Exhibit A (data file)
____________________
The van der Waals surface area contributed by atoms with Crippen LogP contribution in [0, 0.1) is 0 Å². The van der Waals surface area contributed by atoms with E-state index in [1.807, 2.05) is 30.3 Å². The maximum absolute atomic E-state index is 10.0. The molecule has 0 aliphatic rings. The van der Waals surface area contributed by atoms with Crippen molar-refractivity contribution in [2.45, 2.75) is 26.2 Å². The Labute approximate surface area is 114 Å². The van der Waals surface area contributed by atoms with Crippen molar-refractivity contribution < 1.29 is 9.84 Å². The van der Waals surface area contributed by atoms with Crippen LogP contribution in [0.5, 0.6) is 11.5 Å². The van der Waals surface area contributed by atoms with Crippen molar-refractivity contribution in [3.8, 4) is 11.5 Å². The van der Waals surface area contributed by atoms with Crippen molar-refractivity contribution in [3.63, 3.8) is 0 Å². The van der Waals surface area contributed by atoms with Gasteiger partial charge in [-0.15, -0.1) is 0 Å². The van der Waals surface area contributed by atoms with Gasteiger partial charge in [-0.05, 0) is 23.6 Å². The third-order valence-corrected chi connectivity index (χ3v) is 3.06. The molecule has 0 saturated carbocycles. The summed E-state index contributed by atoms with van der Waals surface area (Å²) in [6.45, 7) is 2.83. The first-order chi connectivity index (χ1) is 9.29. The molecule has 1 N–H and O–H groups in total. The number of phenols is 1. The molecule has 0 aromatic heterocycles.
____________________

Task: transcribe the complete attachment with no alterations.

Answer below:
The van der Waals surface area contributed by atoms with Crippen LogP contribution in [0, 0.1) is 0 Å². The van der Waals surface area contributed by atoms with E-state index in [1.807, 2.05) is 30.3 Å². The maximum absolute atomic E-state index is 10.0. The molecule has 0 aliphatic rings. The van der Waals surface area contributed by atoms with Crippen molar-refractivity contribution in [2.45, 2.75) is 26.2 Å². The Labute approximate surface area is 114 Å². The van der Waals surface area contributed by atoms with Crippen molar-refractivity contribution < 1.29 is 9.84 Å². The van der Waals surface area contributed by atoms with Crippen LogP contribution in [0.5, 0.6) is 11.5 Å². The van der Waals surface area contributed by atoms with Crippen molar-refractivity contribution in [3.8, 4) is 11.5 Å². The van der Waals surface area contributed by atoms with Crippen molar-refractivity contribution in [3.63, 3.8) is 0 Å². The van der Waals surface area contributed by atoms with Gasteiger partial charge in [-0.15, -0.1) is 0 Å². The van der Waals surface area contributed by atoms with Gasteiger partial charge in [-0.05, 0) is 23.6 Å². The third-order valence-corrected chi connectivity index (χ3v) is 3.06. The molecule has 0 saturated carbocycles. The summed E-state index contributed by atoms with van der Waals surface area (Å²) in [6.45, 7) is 2.83. The first-order chi connectivity index (χ1) is 9.29. The molecule has 1 N–H and O–H groups in total. The number of phenols is 1. The molecule has 0 aromatic heterocycles.